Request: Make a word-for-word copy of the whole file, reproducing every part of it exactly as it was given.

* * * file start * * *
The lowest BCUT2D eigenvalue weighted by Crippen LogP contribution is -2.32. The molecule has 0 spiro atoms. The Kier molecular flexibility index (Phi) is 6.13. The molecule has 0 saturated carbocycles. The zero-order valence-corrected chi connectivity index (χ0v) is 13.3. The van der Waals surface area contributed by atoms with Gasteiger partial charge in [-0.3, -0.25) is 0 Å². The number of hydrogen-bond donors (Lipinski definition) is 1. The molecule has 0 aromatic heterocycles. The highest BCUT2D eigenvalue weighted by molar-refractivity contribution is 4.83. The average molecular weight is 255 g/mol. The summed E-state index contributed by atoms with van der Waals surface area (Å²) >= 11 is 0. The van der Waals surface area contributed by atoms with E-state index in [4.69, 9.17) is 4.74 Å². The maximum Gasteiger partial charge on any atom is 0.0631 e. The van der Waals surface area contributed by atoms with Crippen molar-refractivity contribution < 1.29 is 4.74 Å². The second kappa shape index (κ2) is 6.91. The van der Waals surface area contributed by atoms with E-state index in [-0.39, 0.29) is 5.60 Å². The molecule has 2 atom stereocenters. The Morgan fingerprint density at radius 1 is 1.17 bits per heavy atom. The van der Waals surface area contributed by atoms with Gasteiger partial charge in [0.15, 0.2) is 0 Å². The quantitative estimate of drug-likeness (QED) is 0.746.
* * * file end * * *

The lowest BCUT2D eigenvalue weighted by Crippen LogP contribution is -2.32. The molecule has 0 spiro atoms. The Kier molecular flexibility index (Phi) is 6.13. The molecule has 0 saturated carbocycles. The zero-order valence-corrected chi connectivity index (χ0v) is 13.3. The van der Waals surface area contributed by atoms with Gasteiger partial charge in [-0.3, -0.25) is 0 Å². The number of hydrogen-bond donors (Lipinski definition) is 1. The molecule has 0 aromatic heterocycles. The highest BCUT2D eigenvalue weighted by molar-refractivity contribution is 4.83. The average molecular weight is 255 g/mol. The summed E-state index contributed by atoms with van der Waals surface area (Å²) >= 11 is 0. The van der Waals surface area contributed by atoms with E-state index in [4.69, 9.17) is 4.74 Å². The maximum Gasteiger partial charge on any atom is 0.0631 e. The van der Waals surface area contributed by atoms with Crippen molar-refractivity contribution < 1.29 is 4.74 Å². The second kappa shape index (κ2) is 6.91. The van der Waals surface area contributed by atoms with E-state index in [-0.39, 0.29) is 5.60 Å². The molecule has 2 atom stereocenters. The Morgan fingerprint density at radius 1 is 1.17 bits per heavy atom. The van der Waals surface area contributed by atoms with Gasteiger partial charge in [0.15, 0.2) is 0 Å². The quantitative estimate of drug-likeness (QED) is 0.746.